By Darcie Lunsford
Economists depict real estate cycles as wavy lines with soaring peaks and sinking valleys. But in South Florida, it often feels more like a circle, where we always end up in the same place.
History seems to be repeating itself as surging home prices have once again sparked a fevered debate about the need for affordable and workforce housing. And once again, Broward County is considering slapping a new impact fee on retail, office, hotel and warehouse developers to help fill the funding gap.
Broward County commissioners have recently approved moving forward with drafting a “linkage fee” requirement on all nonresidential developments to pay for affordable housing initiatives in the county. If approved, the new ordinance would amend the county’s land development code to allow for an additional impact fee on commercial developers. The draft ordinance could be back before the county commission and up for a vote as early as March.
How much the impact fee will be and exactly how it will be used have yet to be determined, but the staff proposal calls for:
• $1 to $5 per square foot on new retail and office, including restaurants.
• 50 cents to $2.50 on all other nonresidential development.
The county first toyed with this type of linkage fee in 2007; if it had been implemented, it would have generated at least $2 million in revenue in 2014, according to county staff.
“The affordable housing issue didn’t go away, it was just hidden by the recession,” says Henry Sniezek, deputy director of the Broward County Environmental Protection and Growth Management Department. “We are just picking up where we left off in 2007 and 2008.”
Indeed, housing prices have rebounded in Broward County and across South Florida. In November, the median price for a single-family home in Broward County was $290,500, an 8.6 percent increase compared to November 2014. The county, however, is still below its peak bubble pricing of nearly $368,000.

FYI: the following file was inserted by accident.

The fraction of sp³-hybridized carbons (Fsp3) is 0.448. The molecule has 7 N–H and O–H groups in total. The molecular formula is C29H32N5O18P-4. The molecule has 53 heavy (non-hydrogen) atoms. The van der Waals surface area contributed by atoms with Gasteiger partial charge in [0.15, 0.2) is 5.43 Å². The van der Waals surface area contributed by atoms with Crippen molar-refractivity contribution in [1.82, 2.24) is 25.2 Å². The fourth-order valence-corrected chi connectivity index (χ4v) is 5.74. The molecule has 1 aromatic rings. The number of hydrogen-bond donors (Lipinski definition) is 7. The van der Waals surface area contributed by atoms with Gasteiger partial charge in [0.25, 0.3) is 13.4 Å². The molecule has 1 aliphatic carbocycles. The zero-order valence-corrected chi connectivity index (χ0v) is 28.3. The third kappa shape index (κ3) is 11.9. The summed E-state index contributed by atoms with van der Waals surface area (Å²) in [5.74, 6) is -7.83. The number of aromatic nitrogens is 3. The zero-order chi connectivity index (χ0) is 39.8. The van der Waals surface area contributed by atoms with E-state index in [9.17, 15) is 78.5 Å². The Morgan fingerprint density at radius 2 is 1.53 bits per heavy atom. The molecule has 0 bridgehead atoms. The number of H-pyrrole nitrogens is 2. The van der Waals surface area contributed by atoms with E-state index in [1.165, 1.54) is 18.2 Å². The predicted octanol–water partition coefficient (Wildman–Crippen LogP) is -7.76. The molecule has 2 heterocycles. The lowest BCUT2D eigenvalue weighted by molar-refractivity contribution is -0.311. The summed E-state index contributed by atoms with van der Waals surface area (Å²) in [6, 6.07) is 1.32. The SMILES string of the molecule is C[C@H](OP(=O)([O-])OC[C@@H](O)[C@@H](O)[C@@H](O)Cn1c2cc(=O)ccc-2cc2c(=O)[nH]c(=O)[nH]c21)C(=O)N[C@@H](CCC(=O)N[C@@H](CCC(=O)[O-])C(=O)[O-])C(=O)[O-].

Similar to what happened during the last housing boom, wages have simply not kept pace with spiking home and rent prices, creating an affordability gap.
A county-funded study by the Metropolitan Center at Florida International University reports that nearly half of all households in Broward County are spending more than 30 percent of their income on housing, which is considered to be cost-burdened. And 52 percent of those households are deemed “extremely cost-burdened,” which means they spend more than half their income on housing.
Unfortunately, another parallel with the last housing boom is also likely to make the county’s idea of assessing commercial developers a fee for affordable housing a tough sell: Most new development is residentially oriented because it is still viewed as the highest and best use for development sites. Few new office buildings or industrial facilities have been built in Broward in recent years.
“I think the land and construction costs are just so extraordinarily expensive,” says Heidi Davis Knapik, a land use attorney at Gunster in Fort Lauderdale. “Adding another fee will just make it that much more difficult for commercial development.”
To compound matters, the amount of money that stands to be raised is insufficient to put a dent in the problem. The county has estimated that it may be short as many as 65,000 affordable housing units to meet current demand. A few million in revenue a year can’t begin to tackle the scope of the cost.
“The lack of affordable housing is a government-created policy failure. The current land use regime has created the shortage of supply,” says Kyle Jones, portfolio manager at Stiles and president of NAIOP South Florida, the commercial development trade association. “Policy makers should be taking steps to incentivize the private sector to provide the supply. They’ll never be able to solve the problem through tax and spending programs. Solving the problem requires a holistic change to land use regulations.”
Freelance writer Darcie Lunsford is a former real estate editor of the South Florida Business Journal. She is the senior VP for leasing at Butters Group and is avoiding a conflict of interest in her column by not covering her own deals.